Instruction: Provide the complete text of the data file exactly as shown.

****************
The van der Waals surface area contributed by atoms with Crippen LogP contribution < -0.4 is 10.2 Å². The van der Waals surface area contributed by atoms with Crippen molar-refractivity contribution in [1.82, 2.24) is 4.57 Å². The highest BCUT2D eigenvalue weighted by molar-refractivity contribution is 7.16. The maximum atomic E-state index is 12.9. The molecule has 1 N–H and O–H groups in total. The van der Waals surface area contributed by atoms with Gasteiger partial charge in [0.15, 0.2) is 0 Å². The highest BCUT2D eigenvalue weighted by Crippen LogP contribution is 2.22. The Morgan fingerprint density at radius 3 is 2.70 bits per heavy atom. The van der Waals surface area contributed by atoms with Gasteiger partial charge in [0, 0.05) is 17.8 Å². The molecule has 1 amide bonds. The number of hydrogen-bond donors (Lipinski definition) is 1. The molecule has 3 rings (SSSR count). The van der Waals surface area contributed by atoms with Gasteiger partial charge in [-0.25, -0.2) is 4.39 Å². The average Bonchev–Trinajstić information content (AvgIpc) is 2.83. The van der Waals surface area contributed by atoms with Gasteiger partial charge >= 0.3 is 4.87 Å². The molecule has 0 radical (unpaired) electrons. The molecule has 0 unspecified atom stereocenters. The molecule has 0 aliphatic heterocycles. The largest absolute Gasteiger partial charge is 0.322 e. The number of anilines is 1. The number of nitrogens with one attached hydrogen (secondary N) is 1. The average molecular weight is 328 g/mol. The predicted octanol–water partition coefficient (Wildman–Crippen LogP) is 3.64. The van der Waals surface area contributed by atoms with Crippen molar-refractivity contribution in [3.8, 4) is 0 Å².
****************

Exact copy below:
The van der Waals surface area contributed by atoms with Crippen LogP contribution < -0.4 is 10.2 Å². The van der Waals surface area contributed by atoms with Crippen molar-refractivity contribution in [1.82, 2.24) is 4.57 Å². The highest BCUT2D eigenvalue weighted by molar-refractivity contribution is 7.16. The maximum atomic E-state index is 12.9. The molecule has 1 N–H and O–H groups in total. The van der Waals surface area contributed by atoms with Gasteiger partial charge in [0.15, 0.2) is 0 Å². The highest BCUT2D eigenvalue weighted by Crippen LogP contribution is 2.22. The Morgan fingerprint density at radius 3 is 2.70 bits per heavy atom. The van der Waals surface area contributed by atoms with Gasteiger partial charge in [0, 0.05) is 17.8 Å². The molecule has 1 amide bonds. The number of hydrogen-bond donors (Lipinski definition) is 1. The molecule has 3 rings (SSSR count). The van der Waals surface area contributed by atoms with Gasteiger partial charge in [-0.25, -0.2) is 4.39 Å². The average Bonchev–Trinajstić information content (AvgIpc) is 2.83. The van der Waals surface area contributed by atoms with Gasteiger partial charge >= 0.3 is 4.87 Å². The molecule has 0 radical (unpaired) electrons. The molecule has 0 unspecified atom stereocenters. The molecule has 0 aliphatic heterocycles. The largest absolute Gasteiger partial charge is 0.322 e. The number of anilines is 1. The number of nitrogens with one attached hydrogen (secondary N) is 1. The average molecular weight is 328 g/mol. The predicted octanol–water partition coefficient (Wildman–Crippen LogP) is 3.64. The van der Waals surface area contributed by atoms with Crippen molar-refractivity contribution in [3.8, 4) is 0 Å².